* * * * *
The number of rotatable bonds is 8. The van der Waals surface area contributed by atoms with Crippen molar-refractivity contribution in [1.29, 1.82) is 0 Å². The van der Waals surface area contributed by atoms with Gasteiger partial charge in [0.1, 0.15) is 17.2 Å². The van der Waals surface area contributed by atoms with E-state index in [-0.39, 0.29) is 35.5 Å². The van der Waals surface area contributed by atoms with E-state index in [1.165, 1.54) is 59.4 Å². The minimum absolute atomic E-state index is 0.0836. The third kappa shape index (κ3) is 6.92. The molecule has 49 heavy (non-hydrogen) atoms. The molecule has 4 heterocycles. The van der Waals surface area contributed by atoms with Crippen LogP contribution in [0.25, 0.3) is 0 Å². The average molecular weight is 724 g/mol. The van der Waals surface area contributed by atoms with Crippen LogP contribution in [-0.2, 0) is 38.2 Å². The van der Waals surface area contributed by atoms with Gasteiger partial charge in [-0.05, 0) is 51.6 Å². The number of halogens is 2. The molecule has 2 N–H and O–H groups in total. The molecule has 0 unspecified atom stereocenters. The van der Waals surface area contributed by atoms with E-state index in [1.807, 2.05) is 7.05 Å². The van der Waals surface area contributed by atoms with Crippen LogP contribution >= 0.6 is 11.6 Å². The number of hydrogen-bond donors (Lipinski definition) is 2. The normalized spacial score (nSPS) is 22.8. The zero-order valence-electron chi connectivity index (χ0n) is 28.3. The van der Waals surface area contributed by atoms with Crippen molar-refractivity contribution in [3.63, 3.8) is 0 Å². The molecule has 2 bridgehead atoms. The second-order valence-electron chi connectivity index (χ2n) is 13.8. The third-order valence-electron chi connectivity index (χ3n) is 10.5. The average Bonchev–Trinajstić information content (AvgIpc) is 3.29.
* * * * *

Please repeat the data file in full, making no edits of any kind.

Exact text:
The number of rotatable bonds is 8. The van der Waals surface area contributed by atoms with Crippen molar-refractivity contribution in [1.29, 1.82) is 0 Å². The van der Waals surface area contributed by atoms with Gasteiger partial charge in [0.1, 0.15) is 17.2 Å². The van der Waals surface area contributed by atoms with E-state index in [-0.39, 0.29) is 35.5 Å². The van der Waals surface area contributed by atoms with E-state index in [1.165, 1.54) is 59.4 Å². The minimum absolute atomic E-state index is 0.0836. The third kappa shape index (κ3) is 6.92. The molecule has 49 heavy (non-hydrogen) atoms. The molecule has 4 heterocycles. The van der Waals surface area contributed by atoms with Crippen LogP contribution in [0.25, 0.3) is 0 Å². The average molecular weight is 724 g/mol. The van der Waals surface area contributed by atoms with Crippen LogP contribution in [-0.2, 0) is 38.2 Å². The van der Waals surface area contributed by atoms with Gasteiger partial charge in [-0.05, 0) is 51.6 Å². The number of halogens is 2. The molecule has 2 N–H and O–H groups in total. The molecule has 0 unspecified atom stereocenters. The van der Waals surface area contributed by atoms with E-state index in [1.807, 2.05) is 7.05 Å². The van der Waals surface area contributed by atoms with Crippen LogP contribution >= 0.6 is 11.6 Å². The number of hydrogen-bond donors (Lipinski definition) is 2. The normalized spacial score (nSPS) is 22.8. The zero-order valence-electron chi connectivity index (χ0n) is 28.3. The van der Waals surface area contributed by atoms with Crippen molar-refractivity contribution in [3.63, 3.8) is 0 Å². The molecule has 2 bridgehead atoms. The second-order valence-electron chi connectivity index (χ2n) is 13.8. The third-order valence-electron chi connectivity index (χ3n) is 10.5. The average Bonchev–Trinajstić information content (AvgIpc) is 3.29.